|Born||Marion Burnside Randall
October 8, 1935
Philadelphia, Pennsylvania, U.S.
|Died||October 26, 1984
|Spouse(s)||Peter Blake Powell (1957-?) (divorced) 2 children
James J. McSparron (?-1984) (her death)
Marion Burnside Randall, who acted under the name Sue Randall (October 8, 1935 — October 26, 1984), was an American actress best known for her role as the kindly Miss Landers, Theodore "Beaver" Cleaver's grade school teacher in the CBS and ABC sitcom Leave It to Beaver.
Philadelphia-born Randall's debut on the small screen was in the 1955 episode "Golden Victory" of the series Star Tonight. She later appeared as one of the employees in the Reference Department in the 1957 film Desk Set with Spencer Tracy and Katharine Hepburn. She was cast in the ABC western series The Rebel as Elaine, the daughter of a man sentenced to hang, but Nick Adams, the star, saves him. This second episode, "Judgment Day", aired October 11, 1959.
Her Beaver years spanned 1958-1963, when she was in her twenties. She appeared in twenty-nine episodes after replacing Diane Brewster, who played "Miss Canfield" both during the first season and in the 1980s TV movies based on the show.
Randall's primary roles were on television in guest-starring roles. She was cast as Kathy O'Hara, an aspiring concert pianist, in the episode "The Mysterious Stranger" (February 17, 1959) of the ABC/Warner Brothers western series Sugarfoot, with Will Hutchins in the title role.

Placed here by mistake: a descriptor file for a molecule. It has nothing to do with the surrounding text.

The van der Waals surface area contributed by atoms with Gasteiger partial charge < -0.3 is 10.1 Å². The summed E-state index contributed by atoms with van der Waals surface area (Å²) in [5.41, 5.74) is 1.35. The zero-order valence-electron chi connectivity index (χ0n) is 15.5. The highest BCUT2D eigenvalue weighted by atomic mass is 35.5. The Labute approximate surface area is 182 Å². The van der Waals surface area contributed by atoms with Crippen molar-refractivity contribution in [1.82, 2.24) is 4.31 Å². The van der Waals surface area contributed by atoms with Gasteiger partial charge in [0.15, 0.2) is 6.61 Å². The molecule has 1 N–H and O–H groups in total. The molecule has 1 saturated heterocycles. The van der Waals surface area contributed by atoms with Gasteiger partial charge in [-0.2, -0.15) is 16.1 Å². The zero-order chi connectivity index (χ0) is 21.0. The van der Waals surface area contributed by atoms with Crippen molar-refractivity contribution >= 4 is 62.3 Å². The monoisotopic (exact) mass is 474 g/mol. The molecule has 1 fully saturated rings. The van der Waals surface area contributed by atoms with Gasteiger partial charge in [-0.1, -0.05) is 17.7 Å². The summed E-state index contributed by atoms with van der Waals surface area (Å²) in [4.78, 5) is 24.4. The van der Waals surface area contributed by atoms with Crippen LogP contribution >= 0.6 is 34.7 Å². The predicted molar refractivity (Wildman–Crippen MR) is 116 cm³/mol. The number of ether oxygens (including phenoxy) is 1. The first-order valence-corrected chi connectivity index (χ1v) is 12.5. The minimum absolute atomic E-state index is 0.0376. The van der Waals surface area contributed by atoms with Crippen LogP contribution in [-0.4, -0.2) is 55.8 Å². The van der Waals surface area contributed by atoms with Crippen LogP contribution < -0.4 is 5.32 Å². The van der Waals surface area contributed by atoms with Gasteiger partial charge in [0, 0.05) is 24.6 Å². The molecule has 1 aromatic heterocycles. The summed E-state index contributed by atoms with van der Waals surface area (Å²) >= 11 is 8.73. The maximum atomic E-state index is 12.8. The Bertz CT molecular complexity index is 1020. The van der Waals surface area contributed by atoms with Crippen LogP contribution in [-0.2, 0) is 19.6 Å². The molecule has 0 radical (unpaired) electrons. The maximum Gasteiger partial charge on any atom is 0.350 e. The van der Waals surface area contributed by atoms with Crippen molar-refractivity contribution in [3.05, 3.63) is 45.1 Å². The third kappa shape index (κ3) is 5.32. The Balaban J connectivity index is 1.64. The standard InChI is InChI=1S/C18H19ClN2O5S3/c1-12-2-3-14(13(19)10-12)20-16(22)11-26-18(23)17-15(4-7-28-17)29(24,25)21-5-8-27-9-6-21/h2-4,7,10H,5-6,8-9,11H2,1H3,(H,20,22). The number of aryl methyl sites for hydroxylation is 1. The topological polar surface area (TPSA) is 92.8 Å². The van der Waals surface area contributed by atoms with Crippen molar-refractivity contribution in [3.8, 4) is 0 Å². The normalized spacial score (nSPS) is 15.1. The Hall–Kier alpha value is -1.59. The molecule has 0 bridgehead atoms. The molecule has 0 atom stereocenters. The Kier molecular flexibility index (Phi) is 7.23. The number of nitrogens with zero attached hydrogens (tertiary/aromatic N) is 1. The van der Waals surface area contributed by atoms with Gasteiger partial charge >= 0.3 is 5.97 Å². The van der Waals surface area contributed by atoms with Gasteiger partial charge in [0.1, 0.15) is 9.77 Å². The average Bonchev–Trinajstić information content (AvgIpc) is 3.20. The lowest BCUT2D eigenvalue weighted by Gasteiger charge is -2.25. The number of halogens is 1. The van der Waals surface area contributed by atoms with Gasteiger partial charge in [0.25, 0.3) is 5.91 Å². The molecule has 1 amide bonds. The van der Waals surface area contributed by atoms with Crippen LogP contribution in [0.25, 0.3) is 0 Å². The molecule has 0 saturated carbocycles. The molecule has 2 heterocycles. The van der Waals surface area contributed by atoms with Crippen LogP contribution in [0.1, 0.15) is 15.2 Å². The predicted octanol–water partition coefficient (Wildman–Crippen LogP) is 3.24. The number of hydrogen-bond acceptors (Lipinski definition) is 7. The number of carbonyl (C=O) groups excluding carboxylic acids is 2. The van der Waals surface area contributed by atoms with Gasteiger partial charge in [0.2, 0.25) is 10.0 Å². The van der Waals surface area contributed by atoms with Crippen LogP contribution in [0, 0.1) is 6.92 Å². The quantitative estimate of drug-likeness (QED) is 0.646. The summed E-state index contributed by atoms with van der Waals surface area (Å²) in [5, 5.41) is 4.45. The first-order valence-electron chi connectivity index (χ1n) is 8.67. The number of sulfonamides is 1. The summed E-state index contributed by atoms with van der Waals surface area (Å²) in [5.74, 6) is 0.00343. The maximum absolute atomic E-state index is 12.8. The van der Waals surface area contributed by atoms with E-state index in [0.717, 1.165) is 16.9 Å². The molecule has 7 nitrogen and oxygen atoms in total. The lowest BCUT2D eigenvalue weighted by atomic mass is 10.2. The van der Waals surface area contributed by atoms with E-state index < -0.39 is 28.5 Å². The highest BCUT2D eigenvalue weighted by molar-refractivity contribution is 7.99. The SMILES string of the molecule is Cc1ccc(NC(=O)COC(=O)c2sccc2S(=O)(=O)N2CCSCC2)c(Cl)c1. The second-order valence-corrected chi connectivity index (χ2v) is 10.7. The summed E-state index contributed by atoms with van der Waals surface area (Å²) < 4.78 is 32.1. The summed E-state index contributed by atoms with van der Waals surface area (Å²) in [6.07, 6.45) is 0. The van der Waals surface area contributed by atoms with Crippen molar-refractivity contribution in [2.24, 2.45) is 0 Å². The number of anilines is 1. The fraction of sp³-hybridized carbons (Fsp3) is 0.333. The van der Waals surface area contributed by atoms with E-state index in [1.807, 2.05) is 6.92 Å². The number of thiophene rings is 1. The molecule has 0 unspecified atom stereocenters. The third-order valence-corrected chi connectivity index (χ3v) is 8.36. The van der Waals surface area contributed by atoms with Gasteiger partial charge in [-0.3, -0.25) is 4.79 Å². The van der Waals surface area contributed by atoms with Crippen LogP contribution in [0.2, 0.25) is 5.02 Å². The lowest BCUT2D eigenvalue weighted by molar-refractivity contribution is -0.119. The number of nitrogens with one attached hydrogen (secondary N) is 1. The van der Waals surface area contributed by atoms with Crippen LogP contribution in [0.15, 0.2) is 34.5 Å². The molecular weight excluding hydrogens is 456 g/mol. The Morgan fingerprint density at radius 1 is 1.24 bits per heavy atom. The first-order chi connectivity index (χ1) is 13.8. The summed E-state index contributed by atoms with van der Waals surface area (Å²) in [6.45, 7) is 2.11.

Randall appeared too in such series as CBS's The Twilight Zone, Have Gun - Will Travel, Gunsmoke, The Aquanauts, Pete and Gladys, and Hennesey, NBC's Bonanza and The Man and the Challenge, and ABC's The Real McCoys, The Rebel, The Dakotas, 77 Sunset Strip, The Fugitive, and The Rifleman. In addition, she made three guest appearances on Sea Hunt with Lloyd Bridges in 1961. That same year she also guest starred as Ellen, with Adolphe Menjou as Fitch and Orson Bean as her husband John Monroe, in the episode "The Secret Life of James Thurber", based on the works of the American humorist James Thurber, in the CBS anthology series The DuPont Show with June Allyson. She made two guest appearances as well on Perry Mason, both times as the defendant: Betty Wilkins in the 1960 episode, "The Case of the Ill-Fated Faker," and Arnell Stiller, alias Amy Scott, in the 1964 episode, "The Case of the Garrulous Go-Between."